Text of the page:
Innovative Tools Help Food and Beverage Processors with Product Development Ideation

Crowdsourcing, open innovation and consultants can bring fresh perspectives to your product development process.

By Dave Fusaro, Editor in Chief

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"Instead, get X number of people who are experts on the subject you're dealing with. Get them from anywhere. You need some company people to keep the idea within the abilities of your company, but you don't want them all to be your people.

"And you really don't have to get all the people in the same room at the same time. You can do it virtually," she adds. "There are a lot of good virtual/digital tools." The Internet is a good way of getting people outside the company involved in the process.

However, both Beckley and Miller add, don't overlook people within your own company who are not part of the product development team. Rank-and-file employees on the plant floor or in the office are consumers and parents, and they might make good members of an ideation team. A properly worded description of the type of insight you want might turn up these people right under your noses.

Processors open the innovation window

Most recently, food and beverage processors have gotten comfortable enough with open innovation to start practicing it on their own – without even the help of outside consultants.
General Mills made itself a poster child for open innovation when it created its G-WIN program, which stands for General Mills Worldwide Innovation Network. Back in 2005, the company created a strategy to bring together the brightest minds and best ideas, internally and externally. In 2007, the program evolved into G-WIN.

It's an effort that involves tearing down some of the walls and the proprietary thinking rampant in the food industry, the company says. General Mills product developers use it to pose questions and problems to anyone who will listen, both within and the company and outside of it. It also allows people to come to General Mills with ideas for new products.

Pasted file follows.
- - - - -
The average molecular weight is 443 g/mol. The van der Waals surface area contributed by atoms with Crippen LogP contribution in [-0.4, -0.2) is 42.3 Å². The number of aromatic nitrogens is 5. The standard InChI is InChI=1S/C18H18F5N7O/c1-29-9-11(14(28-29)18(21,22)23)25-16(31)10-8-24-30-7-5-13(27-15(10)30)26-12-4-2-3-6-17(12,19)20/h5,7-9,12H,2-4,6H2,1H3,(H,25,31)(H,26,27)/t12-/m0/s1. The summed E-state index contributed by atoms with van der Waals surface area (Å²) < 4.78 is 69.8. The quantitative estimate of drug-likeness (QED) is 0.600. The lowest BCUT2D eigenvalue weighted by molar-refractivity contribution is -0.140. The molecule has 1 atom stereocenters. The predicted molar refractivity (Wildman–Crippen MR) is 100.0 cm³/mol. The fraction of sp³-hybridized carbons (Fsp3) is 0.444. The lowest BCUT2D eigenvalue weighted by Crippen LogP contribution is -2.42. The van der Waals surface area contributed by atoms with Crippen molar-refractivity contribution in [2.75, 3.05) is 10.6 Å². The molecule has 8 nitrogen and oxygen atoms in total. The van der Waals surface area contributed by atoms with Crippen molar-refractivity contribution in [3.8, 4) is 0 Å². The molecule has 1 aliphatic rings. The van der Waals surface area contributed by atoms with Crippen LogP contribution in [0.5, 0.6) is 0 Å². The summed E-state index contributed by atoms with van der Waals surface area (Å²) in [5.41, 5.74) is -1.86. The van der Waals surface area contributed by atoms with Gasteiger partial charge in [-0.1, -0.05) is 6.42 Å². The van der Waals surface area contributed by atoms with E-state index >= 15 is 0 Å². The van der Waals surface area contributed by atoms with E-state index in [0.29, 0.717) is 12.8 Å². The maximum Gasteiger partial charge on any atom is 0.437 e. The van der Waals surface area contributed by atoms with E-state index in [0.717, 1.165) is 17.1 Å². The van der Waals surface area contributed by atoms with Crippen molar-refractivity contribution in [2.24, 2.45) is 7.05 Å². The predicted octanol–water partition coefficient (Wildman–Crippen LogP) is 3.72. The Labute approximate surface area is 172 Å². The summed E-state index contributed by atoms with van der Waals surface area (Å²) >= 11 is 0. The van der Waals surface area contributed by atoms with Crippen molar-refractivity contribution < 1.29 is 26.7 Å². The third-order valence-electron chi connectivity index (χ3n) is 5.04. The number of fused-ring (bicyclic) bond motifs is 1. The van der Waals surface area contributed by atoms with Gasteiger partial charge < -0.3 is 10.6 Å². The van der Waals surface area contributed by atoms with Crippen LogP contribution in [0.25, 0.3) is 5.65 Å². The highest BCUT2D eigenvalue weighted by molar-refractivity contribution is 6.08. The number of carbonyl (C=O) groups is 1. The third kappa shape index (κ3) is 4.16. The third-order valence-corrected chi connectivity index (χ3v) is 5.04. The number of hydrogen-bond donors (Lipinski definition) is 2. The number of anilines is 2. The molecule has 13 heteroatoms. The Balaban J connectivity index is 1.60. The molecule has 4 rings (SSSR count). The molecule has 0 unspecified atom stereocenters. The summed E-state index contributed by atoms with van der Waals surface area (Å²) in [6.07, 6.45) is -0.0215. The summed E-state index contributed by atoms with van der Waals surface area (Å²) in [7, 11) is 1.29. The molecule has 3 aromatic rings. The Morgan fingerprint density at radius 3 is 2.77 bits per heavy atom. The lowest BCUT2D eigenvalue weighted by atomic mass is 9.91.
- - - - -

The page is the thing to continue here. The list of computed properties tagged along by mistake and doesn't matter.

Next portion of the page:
Although it has a significant internal component, a lot of the spotlight on G-WIN has shone on its external effort to get out the word when General Mills was looking for a solution to a product development problem. It's brought new partners to the company -- whether they are entrepreneurs, inventors, university researchers or suppliers -- and incorporated new technologies that complement Big G's existing brands and businesses.

"When we originally created the program, we were focused on external innovation," Jeff Bellairs, director of G-WIN, explained to us when we named General Mills our large-company R&D Team of the Year in 2009. "Since then, we've realized that the important thing is connection – or what we call connected innovation. Recently, we created innovation entrepreneurs using resources based within the division, yet totally dedicated to open innovation. [We also] build partnerships from outside [that] can supply us with technology, products or some unique capability."

A key component is connecting more effectively with suppliers "For years, we kept our suppliers at arm's length guessing what we were looking for. Now we are more explicit," says Bellairs.

"After we adopted a more collaborative approach, one of our suppliers came back with a frozen smoothie kit prototype. It became the impetus for the launch of Yoplait Smoothie kits, launched in club stores [in 2008], where they became a tremendous success."

Kraft Foods Group maintains Kraft Collaboration Kitchen, where it regularly seeks solutions such as "natural colors that delivery similar vibrancy to FDC dyes at cost effective usage levels in liquids with pH <4."

Unilever's search sounds grounded in its sustainability goals, but not entirely (see Unilever's Open Innovation Center). "We have world-class research and development facilities, making breakthroughs that keep Unilever at the forefront of product development. But we know that the world is full of brilliant people, with brilliant ideas – and we are constantly looking for new ways to work with potential partners."

So the company suggests viewing its "latest list of wants," which at this writing included natural red color for fruit and dairy products, sugar reduction, less salt and preserving food naturally.


Dave Fusaro is the Editor in Chief of Food Processing magazine. You can email him at dfusaro@putman.net or check out his .

This article originally appeared in the February 2013 issue of Food Processing Magazine.

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